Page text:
Tape Recordings of the ECG of Active Men
Limitations and Advantages of the Holter-Avionics Instruments
The electronic and mechanical characteristics of the Holter-Avionics instruments for recording and analyzing the electrocardiogram of active men have been measured in the laboratory, and during carefully standardized 6-hour recordings of 385 active subjects. Although late model recorders have a cumulative timing error of less than 1%, the frequency response of the system is limited at both the upper and lower ends of the range, producing significant distortion of the complex. Scanning the taped data at 60 times real-time is a helpful screening procedure, but accurate analysis of records requires photographic write-out of R-R intervals with real-time scanning and analysis of all potential areas of abnormality. If records are made with subjects under constant observation and stop-watch timed, they can yield significant data on phenomena of rate, rhythm, and conduction, under a variety of circumstances and over long periods of time; but changes in the shape of the ST segment and T wave must be interpreted with great caution because of distortions produced by the recording system and by changes in position and activity.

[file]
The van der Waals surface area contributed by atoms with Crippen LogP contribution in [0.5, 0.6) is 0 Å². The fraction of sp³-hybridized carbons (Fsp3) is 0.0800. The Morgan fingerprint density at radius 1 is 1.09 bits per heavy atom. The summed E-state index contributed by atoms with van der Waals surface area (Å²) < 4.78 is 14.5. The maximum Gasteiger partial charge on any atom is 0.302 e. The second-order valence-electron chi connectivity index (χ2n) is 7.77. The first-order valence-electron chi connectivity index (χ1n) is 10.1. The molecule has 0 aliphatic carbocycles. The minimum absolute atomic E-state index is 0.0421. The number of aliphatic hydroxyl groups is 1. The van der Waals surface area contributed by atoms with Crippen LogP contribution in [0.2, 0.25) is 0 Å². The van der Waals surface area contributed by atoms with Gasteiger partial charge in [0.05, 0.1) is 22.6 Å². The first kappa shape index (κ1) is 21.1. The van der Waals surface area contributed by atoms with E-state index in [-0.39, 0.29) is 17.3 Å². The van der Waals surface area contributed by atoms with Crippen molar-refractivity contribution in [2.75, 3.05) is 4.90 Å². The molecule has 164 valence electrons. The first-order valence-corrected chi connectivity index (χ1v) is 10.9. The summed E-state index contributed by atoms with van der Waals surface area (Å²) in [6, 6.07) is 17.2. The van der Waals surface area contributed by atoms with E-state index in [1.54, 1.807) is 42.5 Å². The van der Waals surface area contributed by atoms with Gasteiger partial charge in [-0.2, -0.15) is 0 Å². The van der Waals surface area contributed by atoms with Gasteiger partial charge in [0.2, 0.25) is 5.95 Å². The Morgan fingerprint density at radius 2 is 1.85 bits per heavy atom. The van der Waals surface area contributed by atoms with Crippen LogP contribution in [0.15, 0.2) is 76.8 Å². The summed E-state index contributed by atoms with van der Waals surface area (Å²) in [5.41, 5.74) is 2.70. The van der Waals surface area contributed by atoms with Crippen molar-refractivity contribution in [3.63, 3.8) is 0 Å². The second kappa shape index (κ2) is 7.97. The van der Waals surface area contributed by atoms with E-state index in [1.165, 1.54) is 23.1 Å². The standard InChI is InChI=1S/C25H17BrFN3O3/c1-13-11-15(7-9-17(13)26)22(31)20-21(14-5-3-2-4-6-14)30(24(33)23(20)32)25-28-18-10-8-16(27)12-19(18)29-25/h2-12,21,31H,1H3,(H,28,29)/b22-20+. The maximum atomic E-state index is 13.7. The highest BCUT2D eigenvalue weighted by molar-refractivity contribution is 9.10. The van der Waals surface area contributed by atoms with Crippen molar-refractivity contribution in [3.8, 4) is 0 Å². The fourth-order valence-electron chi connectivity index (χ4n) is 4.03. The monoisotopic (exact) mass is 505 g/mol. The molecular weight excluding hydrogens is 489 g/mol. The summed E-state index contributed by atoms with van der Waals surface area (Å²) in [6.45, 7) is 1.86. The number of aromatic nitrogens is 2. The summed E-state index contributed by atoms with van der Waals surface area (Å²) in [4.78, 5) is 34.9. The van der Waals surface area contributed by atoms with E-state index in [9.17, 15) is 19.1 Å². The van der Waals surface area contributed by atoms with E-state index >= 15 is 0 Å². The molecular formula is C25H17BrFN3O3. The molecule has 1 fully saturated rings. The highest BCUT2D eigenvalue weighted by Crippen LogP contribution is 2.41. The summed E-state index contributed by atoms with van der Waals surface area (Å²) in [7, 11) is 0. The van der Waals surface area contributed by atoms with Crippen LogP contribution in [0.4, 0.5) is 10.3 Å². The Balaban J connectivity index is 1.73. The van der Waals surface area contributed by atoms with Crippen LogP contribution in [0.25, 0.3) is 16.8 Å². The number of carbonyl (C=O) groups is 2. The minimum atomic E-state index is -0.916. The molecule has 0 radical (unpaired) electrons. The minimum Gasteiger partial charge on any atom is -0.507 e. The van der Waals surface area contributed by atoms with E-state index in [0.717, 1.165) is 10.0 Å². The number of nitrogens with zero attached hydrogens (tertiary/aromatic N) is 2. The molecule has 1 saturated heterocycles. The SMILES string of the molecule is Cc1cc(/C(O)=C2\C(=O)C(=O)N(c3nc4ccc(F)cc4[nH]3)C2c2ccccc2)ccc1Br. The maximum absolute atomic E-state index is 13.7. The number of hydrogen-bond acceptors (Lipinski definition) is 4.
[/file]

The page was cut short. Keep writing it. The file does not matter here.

- © 1967 American Heart Association, Inc.